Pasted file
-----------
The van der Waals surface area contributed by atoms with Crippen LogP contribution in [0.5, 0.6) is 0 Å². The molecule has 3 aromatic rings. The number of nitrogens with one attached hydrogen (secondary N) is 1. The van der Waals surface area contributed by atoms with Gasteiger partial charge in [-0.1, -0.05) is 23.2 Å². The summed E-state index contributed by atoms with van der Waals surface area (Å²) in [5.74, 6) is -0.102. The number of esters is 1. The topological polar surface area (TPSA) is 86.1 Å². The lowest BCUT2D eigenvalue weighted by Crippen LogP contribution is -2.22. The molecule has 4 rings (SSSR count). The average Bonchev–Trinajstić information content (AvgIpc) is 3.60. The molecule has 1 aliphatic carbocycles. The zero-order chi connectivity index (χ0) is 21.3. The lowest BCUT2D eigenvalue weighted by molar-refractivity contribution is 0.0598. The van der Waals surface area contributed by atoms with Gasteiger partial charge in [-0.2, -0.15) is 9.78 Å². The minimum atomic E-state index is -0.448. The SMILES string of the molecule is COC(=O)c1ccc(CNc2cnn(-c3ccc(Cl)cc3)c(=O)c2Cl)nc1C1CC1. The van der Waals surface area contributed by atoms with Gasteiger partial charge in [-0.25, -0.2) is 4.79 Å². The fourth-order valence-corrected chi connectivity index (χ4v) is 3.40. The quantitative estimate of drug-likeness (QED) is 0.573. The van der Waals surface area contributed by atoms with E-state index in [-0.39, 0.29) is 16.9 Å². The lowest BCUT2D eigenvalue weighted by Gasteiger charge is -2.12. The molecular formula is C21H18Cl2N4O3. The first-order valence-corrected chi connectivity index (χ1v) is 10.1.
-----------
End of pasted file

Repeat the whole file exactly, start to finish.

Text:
The van der Waals surface area contributed by atoms with Crippen LogP contribution in [0.5, 0.6) is 0 Å². The molecule has 3 aromatic rings. The number of nitrogens with one attached hydrogen (secondary N) is 1. The van der Waals surface area contributed by atoms with Gasteiger partial charge in [-0.1, -0.05) is 23.2 Å². The summed E-state index contributed by atoms with van der Waals surface area (Å²) in [5.74, 6) is -0.102. The number of esters is 1. The topological polar surface area (TPSA) is 86.1 Å². The lowest BCUT2D eigenvalue weighted by Crippen LogP contribution is -2.22. The molecule has 4 rings (SSSR count). The average Bonchev–Trinajstić information content (AvgIpc) is 3.60. The molecule has 1 aliphatic carbocycles. The zero-order chi connectivity index (χ0) is 21.3. The lowest BCUT2D eigenvalue weighted by molar-refractivity contribution is 0.0598. The van der Waals surface area contributed by atoms with Gasteiger partial charge in [-0.2, -0.15) is 9.78 Å². The minimum atomic E-state index is -0.448. The SMILES string of the molecule is COC(=O)c1ccc(CNc2cnn(-c3ccc(Cl)cc3)c(=O)c2Cl)nc1C1CC1. The van der Waals surface area contributed by atoms with Gasteiger partial charge in [-0.25, -0.2) is 4.79 Å². The fourth-order valence-corrected chi connectivity index (χ4v) is 3.40. The quantitative estimate of drug-likeness (QED) is 0.573. The van der Waals surface area contributed by atoms with E-state index in [-0.39, 0.29) is 16.9 Å². The lowest BCUT2D eigenvalue weighted by Gasteiger charge is -2.12. The molecular formula is C21H18Cl2N4O3. The first-order valence-corrected chi connectivity index (χ1v) is 10.1.